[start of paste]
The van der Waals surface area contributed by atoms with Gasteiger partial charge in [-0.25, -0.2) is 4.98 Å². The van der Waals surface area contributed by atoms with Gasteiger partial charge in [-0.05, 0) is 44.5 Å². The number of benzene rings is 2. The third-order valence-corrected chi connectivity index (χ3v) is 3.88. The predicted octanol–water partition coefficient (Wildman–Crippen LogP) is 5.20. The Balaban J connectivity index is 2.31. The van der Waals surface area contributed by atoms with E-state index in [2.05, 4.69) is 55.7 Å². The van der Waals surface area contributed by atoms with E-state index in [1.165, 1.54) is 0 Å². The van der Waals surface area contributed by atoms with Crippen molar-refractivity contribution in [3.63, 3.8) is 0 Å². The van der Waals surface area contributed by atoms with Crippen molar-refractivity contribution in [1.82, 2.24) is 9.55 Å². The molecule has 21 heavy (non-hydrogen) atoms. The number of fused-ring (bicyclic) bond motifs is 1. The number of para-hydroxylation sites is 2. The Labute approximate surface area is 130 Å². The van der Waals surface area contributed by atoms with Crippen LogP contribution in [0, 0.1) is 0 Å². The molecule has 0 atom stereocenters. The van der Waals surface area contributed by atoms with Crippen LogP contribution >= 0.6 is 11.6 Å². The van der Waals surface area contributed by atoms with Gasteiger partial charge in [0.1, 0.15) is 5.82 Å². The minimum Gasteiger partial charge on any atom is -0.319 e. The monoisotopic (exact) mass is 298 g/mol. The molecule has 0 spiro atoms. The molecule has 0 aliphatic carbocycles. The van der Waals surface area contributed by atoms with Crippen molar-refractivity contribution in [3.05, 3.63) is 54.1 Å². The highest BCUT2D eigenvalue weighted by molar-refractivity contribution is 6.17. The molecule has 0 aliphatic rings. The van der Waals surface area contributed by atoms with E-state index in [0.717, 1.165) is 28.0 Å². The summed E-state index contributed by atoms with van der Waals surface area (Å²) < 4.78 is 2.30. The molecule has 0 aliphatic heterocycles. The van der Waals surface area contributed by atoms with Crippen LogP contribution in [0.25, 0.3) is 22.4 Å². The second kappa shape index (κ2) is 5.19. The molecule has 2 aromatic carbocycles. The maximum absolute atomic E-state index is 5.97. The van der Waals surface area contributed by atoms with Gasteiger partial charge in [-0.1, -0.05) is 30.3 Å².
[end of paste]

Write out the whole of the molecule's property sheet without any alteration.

The van der Waals surface area contributed by atoms with Gasteiger partial charge in [-0.25, -0.2) is 4.98 Å². The van der Waals surface area contributed by atoms with Gasteiger partial charge in [-0.05, 0) is 44.5 Å². The number of benzene rings is 2. The third-order valence-corrected chi connectivity index (χ3v) is 3.88. The predicted octanol–water partition coefficient (Wildman–Crippen LogP) is 5.20. The Balaban J connectivity index is 2.31. The van der Waals surface area contributed by atoms with E-state index in [2.05, 4.69) is 55.7 Å². The van der Waals surface area contributed by atoms with E-state index in [1.165, 1.54) is 0 Å². The van der Waals surface area contributed by atoms with Crippen molar-refractivity contribution in [3.63, 3.8) is 0 Å². The van der Waals surface area contributed by atoms with Crippen molar-refractivity contribution in [1.82, 2.24) is 9.55 Å². The molecule has 21 heavy (non-hydrogen) atoms. The number of fused-ring (bicyclic) bond motifs is 1. The number of para-hydroxylation sites is 2. The Labute approximate surface area is 130 Å². The van der Waals surface area contributed by atoms with Crippen LogP contribution in [0, 0.1) is 0 Å². The molecule has 0 atom stereocenters. The van der Waals surface area contributed by atoms with Crippen LogP contribution >= 0.6 is 11.6 Å². The van der Waals surface area contributed by atoms with Gasteiger partial charge in [0.1, 0.15) is 5.82 Å². The minimum Gasteiger partial charge on any atom is -0.319 e. The monoisotopic (exact) mass is 298 g/mol. The molecule has 0 spiro atoms. The molecule has 0 aliphatic carbocycles. The van der Waals surface area contributed by atoms with Crippen molar-refractivity contribution in [3.05, 3.63) is 54.1 Å². The highest BCUT2D eigenvalue weighted by molar-refractivity contribution is 6.17. The molecule has 0 aliphatic rings. The van der Waals surface area contributed by atoms with E-state index in [0.717, 1.165) is 28.0 Å². The summed E-state index contributed by atoms with van der Waals surface area (Å²) < 4.78 is 2.30. The molecule has 0 aliphatic heterocycles. The van der Waals surface area contributed by atoms with Crippen LogP contribution in [0.25, 0.3) is 22.4 Å². The second kappa shape index (κ2) is 5.19. The molecule has 2 aromatic carbocycles. The maximum absolute atomic E-state index is 5.97. The van der Waals surface area contributed by atoms with Gasteiger partial charge in [-0.1, -0.05) is 30.3 Å².